I know I’ve been using PHP for longer than just about anyone, but I’ve not had a blog in years. I’m going to need to up my game if I want a place to write about PHP and blogging.
In the new php.ini file, you have two options to enable/disable PHP glob.
The first is to enable it in the php.ini file, the second is to edit your PHP files and add this line wherever you want to enable PHP glob.
The problem with PHP glob is that it is a global variable. You can only set one globbing variable at a time, so if there is a variable in php.ini, but all other php files are not enabled, PHP glob is enabled for all php files. This means if you have a php.ini file that is in another folder, then php glob is enabled in all of those other files too.
I know it looks like a feature at first, but it is a security concern. What is the chance that someone could set a php glob variable in a folder and have it override a php.ini variable? It’s a real problem if you have a website that links to a web page in another folder. If you have a php.ini file in the root, it is easy to set a php glob variable.
the reason for this is that if you find a php glob variable and want it set in a different folder, then you need to have the php glob variable in the subfolders of your site.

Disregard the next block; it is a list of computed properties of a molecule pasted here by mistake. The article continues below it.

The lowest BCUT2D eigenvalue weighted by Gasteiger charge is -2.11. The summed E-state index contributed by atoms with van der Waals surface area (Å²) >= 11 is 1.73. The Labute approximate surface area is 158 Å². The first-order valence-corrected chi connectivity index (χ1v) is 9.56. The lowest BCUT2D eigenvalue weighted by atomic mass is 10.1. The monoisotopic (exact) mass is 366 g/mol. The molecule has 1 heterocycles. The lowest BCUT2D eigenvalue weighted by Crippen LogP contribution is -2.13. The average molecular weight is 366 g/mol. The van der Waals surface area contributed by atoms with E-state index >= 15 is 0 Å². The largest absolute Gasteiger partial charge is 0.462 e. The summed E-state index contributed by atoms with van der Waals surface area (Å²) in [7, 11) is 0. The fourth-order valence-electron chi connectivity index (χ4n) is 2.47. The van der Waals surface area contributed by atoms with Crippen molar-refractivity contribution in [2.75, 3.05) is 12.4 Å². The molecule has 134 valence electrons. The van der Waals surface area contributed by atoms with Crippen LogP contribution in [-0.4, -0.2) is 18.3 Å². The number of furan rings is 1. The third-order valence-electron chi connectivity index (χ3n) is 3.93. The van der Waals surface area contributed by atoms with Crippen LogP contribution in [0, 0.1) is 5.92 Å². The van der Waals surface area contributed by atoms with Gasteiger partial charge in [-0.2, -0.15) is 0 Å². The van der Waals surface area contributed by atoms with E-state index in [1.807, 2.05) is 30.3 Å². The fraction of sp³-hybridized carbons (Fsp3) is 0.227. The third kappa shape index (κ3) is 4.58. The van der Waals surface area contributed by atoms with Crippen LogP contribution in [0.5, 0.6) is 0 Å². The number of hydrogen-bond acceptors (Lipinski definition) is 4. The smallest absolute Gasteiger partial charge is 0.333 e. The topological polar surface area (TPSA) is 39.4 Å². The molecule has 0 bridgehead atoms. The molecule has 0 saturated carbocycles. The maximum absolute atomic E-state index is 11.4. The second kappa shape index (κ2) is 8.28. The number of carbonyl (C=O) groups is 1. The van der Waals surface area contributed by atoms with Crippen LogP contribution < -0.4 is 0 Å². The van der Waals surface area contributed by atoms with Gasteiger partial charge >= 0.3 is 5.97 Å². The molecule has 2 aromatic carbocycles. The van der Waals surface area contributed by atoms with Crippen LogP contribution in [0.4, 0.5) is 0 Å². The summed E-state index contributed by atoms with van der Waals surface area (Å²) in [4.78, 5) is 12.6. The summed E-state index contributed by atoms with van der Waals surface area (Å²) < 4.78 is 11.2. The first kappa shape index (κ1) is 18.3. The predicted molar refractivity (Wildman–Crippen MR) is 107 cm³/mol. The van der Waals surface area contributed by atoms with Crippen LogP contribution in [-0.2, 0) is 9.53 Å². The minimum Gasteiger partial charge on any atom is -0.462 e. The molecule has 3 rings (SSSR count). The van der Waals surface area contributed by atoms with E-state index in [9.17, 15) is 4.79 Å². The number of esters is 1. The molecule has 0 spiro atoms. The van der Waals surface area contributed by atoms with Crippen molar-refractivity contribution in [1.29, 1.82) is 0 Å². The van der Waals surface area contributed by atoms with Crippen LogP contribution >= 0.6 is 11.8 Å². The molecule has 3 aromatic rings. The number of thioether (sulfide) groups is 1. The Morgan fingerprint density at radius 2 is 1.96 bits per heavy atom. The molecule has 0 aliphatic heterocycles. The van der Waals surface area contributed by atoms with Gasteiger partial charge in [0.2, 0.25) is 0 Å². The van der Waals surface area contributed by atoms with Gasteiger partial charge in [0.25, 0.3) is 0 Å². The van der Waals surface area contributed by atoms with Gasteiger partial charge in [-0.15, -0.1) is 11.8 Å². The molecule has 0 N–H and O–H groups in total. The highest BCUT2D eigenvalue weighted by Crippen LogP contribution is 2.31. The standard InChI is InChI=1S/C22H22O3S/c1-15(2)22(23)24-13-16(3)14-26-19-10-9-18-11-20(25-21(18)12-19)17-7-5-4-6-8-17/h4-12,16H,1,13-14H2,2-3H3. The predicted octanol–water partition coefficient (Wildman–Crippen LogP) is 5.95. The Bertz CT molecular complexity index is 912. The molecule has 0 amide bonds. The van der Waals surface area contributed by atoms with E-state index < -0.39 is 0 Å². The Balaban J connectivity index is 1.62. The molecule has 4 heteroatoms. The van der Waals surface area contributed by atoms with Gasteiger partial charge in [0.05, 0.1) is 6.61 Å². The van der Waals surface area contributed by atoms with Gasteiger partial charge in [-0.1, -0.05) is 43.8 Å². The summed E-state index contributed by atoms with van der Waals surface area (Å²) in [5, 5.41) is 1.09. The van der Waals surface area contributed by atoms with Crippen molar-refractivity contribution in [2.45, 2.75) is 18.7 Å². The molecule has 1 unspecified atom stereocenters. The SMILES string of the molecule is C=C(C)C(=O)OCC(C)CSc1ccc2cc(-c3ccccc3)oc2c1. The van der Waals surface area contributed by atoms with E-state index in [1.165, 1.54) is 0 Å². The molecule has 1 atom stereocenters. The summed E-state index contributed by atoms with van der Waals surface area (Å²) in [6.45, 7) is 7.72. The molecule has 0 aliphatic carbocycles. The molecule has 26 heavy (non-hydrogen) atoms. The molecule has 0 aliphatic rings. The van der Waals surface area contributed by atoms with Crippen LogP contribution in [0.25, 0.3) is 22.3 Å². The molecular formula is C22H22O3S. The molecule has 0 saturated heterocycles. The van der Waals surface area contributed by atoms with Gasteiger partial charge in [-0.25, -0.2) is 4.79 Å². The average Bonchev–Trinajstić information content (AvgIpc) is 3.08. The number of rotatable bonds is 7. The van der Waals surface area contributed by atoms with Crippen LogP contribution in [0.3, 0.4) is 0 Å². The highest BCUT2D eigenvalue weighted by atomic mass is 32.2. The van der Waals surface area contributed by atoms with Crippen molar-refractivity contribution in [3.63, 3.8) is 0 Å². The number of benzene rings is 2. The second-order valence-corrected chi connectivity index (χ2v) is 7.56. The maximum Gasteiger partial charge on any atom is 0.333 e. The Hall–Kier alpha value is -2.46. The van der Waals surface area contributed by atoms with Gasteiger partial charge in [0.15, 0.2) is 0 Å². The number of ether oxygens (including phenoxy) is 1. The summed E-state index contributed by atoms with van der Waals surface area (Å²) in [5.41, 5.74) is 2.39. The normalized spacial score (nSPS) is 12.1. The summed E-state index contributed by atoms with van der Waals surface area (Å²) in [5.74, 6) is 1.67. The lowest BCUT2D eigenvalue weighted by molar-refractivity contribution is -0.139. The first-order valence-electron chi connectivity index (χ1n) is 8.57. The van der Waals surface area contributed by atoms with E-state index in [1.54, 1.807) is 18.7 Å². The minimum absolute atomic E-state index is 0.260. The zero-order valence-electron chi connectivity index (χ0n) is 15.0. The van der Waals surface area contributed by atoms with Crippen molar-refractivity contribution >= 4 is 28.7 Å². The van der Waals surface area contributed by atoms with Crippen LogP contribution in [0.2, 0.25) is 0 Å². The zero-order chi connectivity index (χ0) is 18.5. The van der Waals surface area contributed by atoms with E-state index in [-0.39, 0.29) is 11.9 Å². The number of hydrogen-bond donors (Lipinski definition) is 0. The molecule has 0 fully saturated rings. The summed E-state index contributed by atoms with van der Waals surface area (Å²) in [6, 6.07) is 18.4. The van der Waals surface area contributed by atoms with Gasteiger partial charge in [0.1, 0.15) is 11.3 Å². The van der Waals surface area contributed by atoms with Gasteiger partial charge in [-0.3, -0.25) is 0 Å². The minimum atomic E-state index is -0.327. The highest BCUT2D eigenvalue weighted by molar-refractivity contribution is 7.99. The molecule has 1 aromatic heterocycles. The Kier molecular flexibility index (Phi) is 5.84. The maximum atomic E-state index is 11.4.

It’s quite common that people will set up a php glob variable just to have the file and not have to remember it.
For this website we need a php glob variable so that we do not have to manually set it in every single folder. Luckily our php glob variable is stored in a php.ini file in the root folder. If you are not in a root folder, you can simply copy and paste the php glob variable into the php.ini file.
So if you use glob, it must be in the root folder.
Now while this is one of the simplest PHP scripts, it should go without saying that it is not safe to use this code in a production environment. It will cause your PHP scripts to run in a loop, which will ultimately slow down your site as it will be taxing your server.